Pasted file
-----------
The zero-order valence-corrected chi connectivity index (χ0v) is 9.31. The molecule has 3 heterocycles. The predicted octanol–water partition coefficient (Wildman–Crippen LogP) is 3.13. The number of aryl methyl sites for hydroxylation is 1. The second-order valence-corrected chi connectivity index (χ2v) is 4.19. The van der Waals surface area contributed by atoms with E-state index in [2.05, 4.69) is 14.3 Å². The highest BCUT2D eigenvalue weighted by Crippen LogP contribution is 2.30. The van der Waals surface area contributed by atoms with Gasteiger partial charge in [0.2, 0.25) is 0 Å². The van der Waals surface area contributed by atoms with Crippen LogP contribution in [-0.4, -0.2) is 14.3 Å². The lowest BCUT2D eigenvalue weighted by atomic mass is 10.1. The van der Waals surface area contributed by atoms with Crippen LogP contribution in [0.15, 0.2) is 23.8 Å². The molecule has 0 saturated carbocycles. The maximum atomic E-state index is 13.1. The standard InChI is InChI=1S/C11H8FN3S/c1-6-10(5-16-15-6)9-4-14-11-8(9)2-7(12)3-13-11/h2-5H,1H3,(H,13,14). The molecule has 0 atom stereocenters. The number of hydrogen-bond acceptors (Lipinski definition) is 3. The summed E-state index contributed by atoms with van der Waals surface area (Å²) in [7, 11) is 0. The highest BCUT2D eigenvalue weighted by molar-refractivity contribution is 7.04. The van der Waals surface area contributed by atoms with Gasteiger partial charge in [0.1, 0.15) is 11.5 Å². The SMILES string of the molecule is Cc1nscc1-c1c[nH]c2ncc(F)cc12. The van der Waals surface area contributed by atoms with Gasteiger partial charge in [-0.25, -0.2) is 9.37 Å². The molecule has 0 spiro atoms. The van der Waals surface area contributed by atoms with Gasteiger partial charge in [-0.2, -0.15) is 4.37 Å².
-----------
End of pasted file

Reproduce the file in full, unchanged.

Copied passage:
The zero-order valence-corrected chi connectivity index (χ0v) is 9.31. The molecule has 3 heterocycles. The predicted octanol–water partition coefficient (Wildman–Crippen LogP) is 3.13. The number of aryl methyl sites for hydroxylation is 1. The second-order valence-corrected chi connectivity index (χ2v) is 4.19. The van der Waals surface area contributed by atoms with E-state index in [2.05, 4.69) is 14.3 Å². The highest BCUT2D eigenvalue weighted by Crippen LogP contribution is 2.30. The van der Waals surface area contributed by atoms with Gasteiger partial charge in [0.2, 0.25) is 0 Å². The van der Waals surface area contributed by atoms with Crippen LogP contribution in [-0.4, -0.2) is 14.3 Å². The lowest BCUT2D eigenvalue weighted by atomic mass is 10.1. The van der Waals surface area contributed by atoms with Crippen LogP contribution in [0.15, 0.2) is 23.8 Å². The molecule has 0 saturated carbocycles. The maximum atomic E-state index is 13.1. The standard InChI is InChI=1S/C11H8FN3S/c1-6-10(5-16-15-6)9-4-14-11-8(9)2-7(12)3-13-11/h2-5H,1H3,(H,13,14). The molecule has 0 atom stereocenters. The number of hydrogen-bond acceptors (Lipinski definition) is 3. The summed E-state index contributed by atoms with van der Waals surface area (Å²) in [7, 11) is 0. The highest BCUT2D eigenvalue weighted by molar-refractivity contribution is 7.04. The van der Waals surface area contributed by atoms with Gasteiger partial charge in [0.1, 0.15) is 11.5 Å². The SMILES string of the molecule is Cc1nscc1-c1c[nH]c2ncc(F)cc12. The van der Waals surface area contributed by atoms with Gasteiger partial charge in [-0.25, -0.2) is 9.37 Å². The molecule has 0 spiro atoms. The van der Waals surface area contributed by atoms with Gasteiger partial charge in [-0.2, -0.15) is 4.37 Å².